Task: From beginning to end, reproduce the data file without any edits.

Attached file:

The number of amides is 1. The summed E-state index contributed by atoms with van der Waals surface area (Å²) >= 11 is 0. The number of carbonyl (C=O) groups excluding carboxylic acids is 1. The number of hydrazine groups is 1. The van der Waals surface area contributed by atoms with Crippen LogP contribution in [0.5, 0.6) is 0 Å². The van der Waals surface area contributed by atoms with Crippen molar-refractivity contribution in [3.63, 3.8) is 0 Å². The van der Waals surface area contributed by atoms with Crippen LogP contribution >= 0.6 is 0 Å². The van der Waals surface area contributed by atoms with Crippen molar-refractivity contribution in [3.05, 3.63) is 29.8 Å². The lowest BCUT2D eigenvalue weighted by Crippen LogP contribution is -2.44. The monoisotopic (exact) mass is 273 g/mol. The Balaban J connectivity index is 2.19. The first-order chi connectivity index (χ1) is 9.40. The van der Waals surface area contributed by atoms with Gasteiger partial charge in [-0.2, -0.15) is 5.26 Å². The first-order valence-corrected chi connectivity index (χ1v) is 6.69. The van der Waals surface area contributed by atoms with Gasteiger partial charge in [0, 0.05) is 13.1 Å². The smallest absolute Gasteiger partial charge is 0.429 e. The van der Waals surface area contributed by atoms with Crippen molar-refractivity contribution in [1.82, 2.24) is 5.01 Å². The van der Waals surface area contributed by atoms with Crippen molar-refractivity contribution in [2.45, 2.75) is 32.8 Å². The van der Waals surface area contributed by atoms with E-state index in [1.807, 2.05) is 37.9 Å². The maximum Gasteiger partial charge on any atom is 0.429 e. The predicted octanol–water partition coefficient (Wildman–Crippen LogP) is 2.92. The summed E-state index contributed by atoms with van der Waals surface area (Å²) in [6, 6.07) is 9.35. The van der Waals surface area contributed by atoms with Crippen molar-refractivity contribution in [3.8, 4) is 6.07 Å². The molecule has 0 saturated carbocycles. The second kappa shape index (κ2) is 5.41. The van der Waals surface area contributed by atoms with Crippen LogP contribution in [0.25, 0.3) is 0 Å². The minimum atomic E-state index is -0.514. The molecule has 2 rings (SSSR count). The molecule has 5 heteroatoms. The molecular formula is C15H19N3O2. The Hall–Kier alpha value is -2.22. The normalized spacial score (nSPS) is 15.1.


The number of amides is 1. The summed E-state index contributed by atoms with van der Waals surface area (Å²) >= 11 is 0. The number of carbonyl (C=O) groups excluding carboxylic acids is 1. The number of hydrazine groups is 1. The van der Waals surface area contributed by atoms with Crippen LogP contribution in [0.5, 0.6) is 0 Å². The van der Waals surface area contributed by atoms with Crippen molar-refractivity contribution in [3.63, 3.8) is 0 Å². The van der Waals surface area contributed by atoms with Crippen LogP contribution >= 0.6 is 0 Å². The van der Waals surface area contributed by atoms with Crippen molar-refractivity contribution in [3.05, 3.63) is 29.8 Å². The lowest BCUT2D eigenvalue weighted by Crippen LogP contribution is -2.44. The monoisotopic (exact) mass is 273 g/mol. The Balaban J connectivity index is 2.19. The first-order chi connectivity index (χ1) is 9.40. The van der Waals surface area contributed by atoms with Gasteiger partial charge in [-0.2, -0.15) is 5.26 Å². The first-order valence-corrected chi connectivity index (χ1v) is 6.69. The van der Waals surface area contributed by atoms with Gasteiger partial charge in [0, 0.05) is 13.1 Å². The smallest absolute Gasteiger partial charge is 0.429 e. The van der Waals surface area contributed by atoms with Crippen molar-refractivity contribution in [1.82, 2.24) is 5.01 Å². The van der Waals surface area contributed by atoms with Crippen molar-refractivity contribution in [2.45, 2.75) is 32.8 Å². The van der Waals surface area contributed by atoms with E-state index in [1.807, 2.05) is 37.9 Å². The maximum Gasteiger partial charge on any atom is 0.429 e. The predicted octanol–water partition coefficient (Wildman–Crippen LogP) is 2.92. The summed E-state index contributed by atoms with van der Waals surface area (Å²) in [6, 6.07) is 9.35. The van der Waals surface area contributed by atoms with Crippen molar-refractivity contribution in [3.8, 4) is 6.07 Å². The molecule has 0 saturated carbocycles. The second kappa shape index (κ2) is 5.41. The van der Waals surface area contributed by atoms with Crippen LogP contribution in [0.25, 0.3) is 0 Å². The minimum atomic E-state index is -0.514. The molecule has 2 rings (SSSR count). The molecule has 5 heteroatoms. The molecular formula is C15H19N3O2. The Hall–Kier alpha value is -2.22. The normalized spacial score (nSPS) is 15.1.